By Tanwin Tanoto
Book reviewed: Nick Thompson. Growing Downward: The Path to Christ-Exalting Humility. (Reformation Heritage Books: Grand Rapids, Michigan, IL). May 2022.
“Pride is the number one enemy of the pastor at every stage of the game.”
Pride? Really? I know pride is dangerous, but to be the number one enemy of pastors? More than sexual temptation and greed? At every stage of the game? Not only for the young pastors? Is this an exaggeration? Well, that is the strong opening statement of this book.
The more I think about it, the more it makes sense to me.
Pride, by nature, is subversive. It is dangerous because it doesn’t appear to be dangerous.
It is also dangerous that we all have it and we are so good at denying it, covering it, and rationalising it. Truly, we live in a world where pride is a virtue and humility is a vice.
Sadly, Christians are not immune to this danger. I would argue that Christians and church leaders are more susceptible to the danger of pride than many other people.
So what’s the solution? How do we identify the danger of pride and how to replace it with the virtue of humility?
In this book, Thompson proposes a downward growth – “a downward disposition of a Godward, Christ-centered self-perception”.
To be a Christian is to grow downward.
“Spiritual growth is not an ascent; it is a descent. To grow in humility is to grow downward.”
Thompson divides this book into five theological, yet practical, categories:
(1) Existential humility. Where our creatureliness defines our humility. The fact that we are created and temporal beings who are dependent on our Creator should disposition us in humility.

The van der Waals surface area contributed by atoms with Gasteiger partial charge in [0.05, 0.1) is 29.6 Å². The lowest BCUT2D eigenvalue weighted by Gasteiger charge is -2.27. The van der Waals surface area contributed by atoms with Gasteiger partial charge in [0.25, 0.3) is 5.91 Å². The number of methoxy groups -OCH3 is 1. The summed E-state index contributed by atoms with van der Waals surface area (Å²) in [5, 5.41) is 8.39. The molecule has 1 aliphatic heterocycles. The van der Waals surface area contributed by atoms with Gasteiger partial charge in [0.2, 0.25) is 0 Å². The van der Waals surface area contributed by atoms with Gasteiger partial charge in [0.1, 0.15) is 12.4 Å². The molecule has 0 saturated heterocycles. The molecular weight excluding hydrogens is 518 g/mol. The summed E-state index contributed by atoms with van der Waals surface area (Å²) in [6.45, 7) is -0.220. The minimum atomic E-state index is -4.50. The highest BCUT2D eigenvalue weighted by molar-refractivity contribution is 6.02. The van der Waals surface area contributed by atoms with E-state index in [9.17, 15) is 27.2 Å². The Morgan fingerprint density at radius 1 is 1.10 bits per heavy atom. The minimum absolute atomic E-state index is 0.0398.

(2) Ethical humility. The reality that we are fallen, delusional, and helpless sinners should show the unmeasurable worth of God and the work of Jesus on the cross. This realisation helps drive that downward growth.
(3) Evangelical humility. Moving into a more practical space, this section encourages us to love others through our humility and how humility is one of the things that people are drawn to.
(4) Ecclesiastical humility. How do we live our imperfections among imperfect people? How do we live as followers of Jesus in our humility? How can our imperfection fuel our mission?
(5) Eschatalogical humility. Back into the theological space, this section shows how humility helps us see ourselves, as grave-bound, judgement-bound, and eternity-bound mortals.
I appreciate Thompson writing this book because I know this book wouldn’t sell well!
Nobody wants to read about humility, yet this book is what we need to show us the Godward growth that we all need to have. I would recommend this book to all Christians, but mainly to pastors, church leaders, and other seasoned believers.
Due to the theological framework, I think pastors would be stimulated by the book’s arguments. But the overall concept and idea are applicable to all in our Christian walk.
“[Pride] is the complete anti-God state of mind.” – CS Lewis.
Therefore, let’s grow downward instead.
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